Stempel & Tesar Architects have turned this renovated mill in tatter into a housing unit worth modern dwellers. The client approached the architects to transform this structure into an oasis for peace and quiet. The idea has been put into perspective most deftly through radical alteration to the original form.
The two-story renovated mill was cut into two parts and the roof in between these parts was left exposed to let natural light and air into living spaces comprising floor-to-ceiling glass walls
Stempel & Tesar Architects: Breathing new life into an old building. From our first meeting with the owners, it was clear what conditions their future home should meet: “It should be fresh but also unpretentious.” This clear description reflected the way of life and charisma of this modest married couple. At the outset of our working together, none of us knew that we would end up breathing new life into a building created on the basis of an amazing collaboration. We were just starting to look for a suitable place where the house might stand. The clients’ desire to live in solitude was fulfilled by the location and genius loci of a mill by a former pond. The decision was made after just one visit: “Here and in this house. We won’t be building but renovating.”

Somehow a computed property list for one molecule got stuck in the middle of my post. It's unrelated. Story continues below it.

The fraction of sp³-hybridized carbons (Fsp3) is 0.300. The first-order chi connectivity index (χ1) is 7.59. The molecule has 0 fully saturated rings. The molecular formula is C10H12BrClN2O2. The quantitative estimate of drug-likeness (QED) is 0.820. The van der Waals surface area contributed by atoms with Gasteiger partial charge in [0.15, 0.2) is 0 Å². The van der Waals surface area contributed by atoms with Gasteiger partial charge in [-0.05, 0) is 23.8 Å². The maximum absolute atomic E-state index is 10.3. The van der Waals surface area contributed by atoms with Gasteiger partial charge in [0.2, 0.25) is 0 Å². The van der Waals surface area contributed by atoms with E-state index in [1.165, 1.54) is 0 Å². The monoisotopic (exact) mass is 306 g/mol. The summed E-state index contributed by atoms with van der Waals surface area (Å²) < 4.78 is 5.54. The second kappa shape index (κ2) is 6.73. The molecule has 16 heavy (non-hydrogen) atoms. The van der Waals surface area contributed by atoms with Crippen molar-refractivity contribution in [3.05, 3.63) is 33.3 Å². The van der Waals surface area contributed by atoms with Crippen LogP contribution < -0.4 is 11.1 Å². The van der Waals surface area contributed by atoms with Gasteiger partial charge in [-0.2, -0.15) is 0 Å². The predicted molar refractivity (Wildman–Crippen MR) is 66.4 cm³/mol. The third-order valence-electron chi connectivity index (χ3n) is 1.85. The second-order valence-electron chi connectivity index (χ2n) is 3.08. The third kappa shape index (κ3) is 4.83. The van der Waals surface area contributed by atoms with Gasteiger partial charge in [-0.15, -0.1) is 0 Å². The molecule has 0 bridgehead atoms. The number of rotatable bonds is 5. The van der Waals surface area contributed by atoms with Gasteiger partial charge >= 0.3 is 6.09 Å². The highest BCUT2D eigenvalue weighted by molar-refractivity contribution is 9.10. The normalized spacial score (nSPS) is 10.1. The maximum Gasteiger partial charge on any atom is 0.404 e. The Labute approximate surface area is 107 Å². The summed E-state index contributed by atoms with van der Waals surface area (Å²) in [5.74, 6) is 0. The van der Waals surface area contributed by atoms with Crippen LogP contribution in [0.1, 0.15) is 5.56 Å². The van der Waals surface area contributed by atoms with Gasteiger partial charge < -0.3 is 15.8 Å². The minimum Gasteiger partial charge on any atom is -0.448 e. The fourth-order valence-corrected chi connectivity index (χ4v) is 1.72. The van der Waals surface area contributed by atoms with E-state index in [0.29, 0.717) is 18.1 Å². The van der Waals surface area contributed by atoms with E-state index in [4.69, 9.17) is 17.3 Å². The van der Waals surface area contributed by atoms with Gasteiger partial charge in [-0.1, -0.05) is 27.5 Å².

The mill was marked by age. Years without care. Dampness and the building’s unfavorable layout led us to choose a radical solution: Instead of “plastic surgery,” a far-reaching “transplant.” Not a superficial rejuvenation but revitalizing the entire fundamental construction in a manner that preserved the charm of the centuries. Our main task was to get air and light into the building’s innards. But since nobody wanted to disrupt the gable wall, we “amputated a part of the torso.” The result was a patio inside the building’s original footprint, and from here sunlight could enter the home via the glassed-in “cross-section.” The main gable wall was laid bare from both sides, and the flow of fresh air reduced the constant dampness that would only increase with the pond’s renewal.
Photos by: Filip Šlapal, Václav Šedý